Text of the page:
There doesn’t seem to be any one single topic in the entire “Christian” world that has caused more controversy and debate. Are you saved before or after baptism? How is the baptism supposed to be performed?
There’s no doubt that the Bible speaks about baptism (I Corinthians 12:13; I Peter 3:21; Acts 10:48; Acts 22:16; Colossians 2:12; Galatians 3:27; Luke 3:16; Mark 16:16; Acts 2:38). Why is there so much controversy surrounding baptism? Is it because of ignorance? Is it because of stubbornness? Is it because there isn’t a black and white answer?
Before we continue through this discussion, it’s important at this point to talk briefly what the Bible teaches about baptism. We must first understand that our opinion in the matter doesn’t really matter (Jeremiah 10:23; Isaiah 55:8-9), and the Bible includes everything we need in order to fully understand baptism (II Timothy 3:16-17). Our salvation is founded in Christ (Acts 4:12; John 14:6). There is nothing we can do to earn or deserve our salvation, but we are instead saved by grace through faith (Ephesians 2:8). We also know that faith alone in Christ is not sufficient (James 2:18-26). Our obedience to Christ and the teachings of His Word is also necessary (Hebrews 5:8-10; John 3:35-36). Part of that obedience includes baptism for the remission of our sins through full immersion in water (Acts 2:38; I Peter 3:18-22; Acts 8:35-39). It is through this baptism that one comes into contact with the life-saving blood of Jesus Christ (Romans 6:1-11). Without the act of baptism, one has not fully obeyed Christ, meaning there is no salvation. Baptism is not more important than any other act of obedience, but just like faith, it is necessary.
That declaration is not popular, and some of you may want to argue with it. That’s actually the purpose of this blog post. You will notice that this blog is called “Part 1”. There are countless arguments against the Bible’s teaching of baptism. My intent over the next several weeks is to present several of these arguments and show what the Bible’s answer is to those arguments.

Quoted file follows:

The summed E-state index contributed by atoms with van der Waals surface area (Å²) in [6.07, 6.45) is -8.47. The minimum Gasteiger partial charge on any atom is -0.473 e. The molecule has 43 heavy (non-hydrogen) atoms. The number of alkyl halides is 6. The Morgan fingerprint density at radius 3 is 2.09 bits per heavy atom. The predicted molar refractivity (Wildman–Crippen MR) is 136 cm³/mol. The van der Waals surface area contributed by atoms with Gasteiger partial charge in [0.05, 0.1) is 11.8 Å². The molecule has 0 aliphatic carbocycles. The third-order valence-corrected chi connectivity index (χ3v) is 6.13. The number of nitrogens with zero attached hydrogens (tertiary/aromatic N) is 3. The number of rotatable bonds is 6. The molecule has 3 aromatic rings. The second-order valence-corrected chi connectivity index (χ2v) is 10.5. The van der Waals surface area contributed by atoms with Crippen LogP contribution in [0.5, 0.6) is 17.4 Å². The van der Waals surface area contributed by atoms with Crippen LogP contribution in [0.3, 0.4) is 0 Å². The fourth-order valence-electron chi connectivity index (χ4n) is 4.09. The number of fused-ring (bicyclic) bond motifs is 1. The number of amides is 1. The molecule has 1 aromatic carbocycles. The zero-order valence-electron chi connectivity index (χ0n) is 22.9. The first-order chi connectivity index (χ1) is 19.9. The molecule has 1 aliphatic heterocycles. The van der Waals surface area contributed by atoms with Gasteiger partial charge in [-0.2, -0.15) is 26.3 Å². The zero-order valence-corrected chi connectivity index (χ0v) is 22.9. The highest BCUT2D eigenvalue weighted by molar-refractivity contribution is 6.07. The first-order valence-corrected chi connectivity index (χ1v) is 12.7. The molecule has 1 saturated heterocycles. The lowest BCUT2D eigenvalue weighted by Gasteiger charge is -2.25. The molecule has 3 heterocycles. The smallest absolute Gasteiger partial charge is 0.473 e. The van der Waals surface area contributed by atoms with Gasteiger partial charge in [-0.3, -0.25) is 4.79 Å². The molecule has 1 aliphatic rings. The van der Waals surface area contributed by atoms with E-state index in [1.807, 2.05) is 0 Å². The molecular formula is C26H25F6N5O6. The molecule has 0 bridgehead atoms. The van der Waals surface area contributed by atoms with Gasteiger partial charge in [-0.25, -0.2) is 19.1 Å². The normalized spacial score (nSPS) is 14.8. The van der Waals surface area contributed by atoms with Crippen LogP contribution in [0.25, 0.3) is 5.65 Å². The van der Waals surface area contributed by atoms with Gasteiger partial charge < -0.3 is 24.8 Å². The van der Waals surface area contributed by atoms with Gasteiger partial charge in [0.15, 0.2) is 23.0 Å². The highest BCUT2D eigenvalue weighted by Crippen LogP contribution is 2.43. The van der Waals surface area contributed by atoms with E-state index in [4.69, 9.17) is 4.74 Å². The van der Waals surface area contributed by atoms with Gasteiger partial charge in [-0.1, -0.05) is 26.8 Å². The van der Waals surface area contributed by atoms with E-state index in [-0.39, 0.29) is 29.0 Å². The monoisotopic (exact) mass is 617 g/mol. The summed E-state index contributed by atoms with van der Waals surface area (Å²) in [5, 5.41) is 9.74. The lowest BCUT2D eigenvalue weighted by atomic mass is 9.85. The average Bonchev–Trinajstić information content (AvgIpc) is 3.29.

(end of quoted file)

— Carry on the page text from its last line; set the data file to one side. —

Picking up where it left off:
These posts are not written with the intent of stirring up debate. Instead, they are written with love in hopes of clearing up any doubts that you may have in regards to the Bible’s teaching on baptism.
Let’s go ahead and tackle one argument that is given for baptism not being required for salvation.
Argument #1: The baptism spoken of in the Bible is spiritual and not physical.
The Bible does in fact talk about a few different kinds of baptism. Matthew 3:11 talks about baptism of the Holy Spirit and fire. However, this argument is used by some to indicate that there was no such thing as a baptism by immersion in water. Some will point to passages like Acts 1:4-5 to indicate that baptism with water ended with John the Baptist. However, a simple review of passages like Acts 8 shows that baptism included physical water. Why else would have Philip and the Ethiopian Eunuch gone down into the water if the baptism was not physical? This seems like such an unnecessary and inconvenient act. Also, I Peter 3 details that the salvation of Noah and his family was achieved by water, and that is a foreshadowing of the way baptism saves us today. A simple review of Scripture plainly shows that the baptism necessary for salvation requires physical water.
Over the next several weeks, we will continue to go through several other arguments that are presented, and follow them up with a Scriptural answer to those arguments.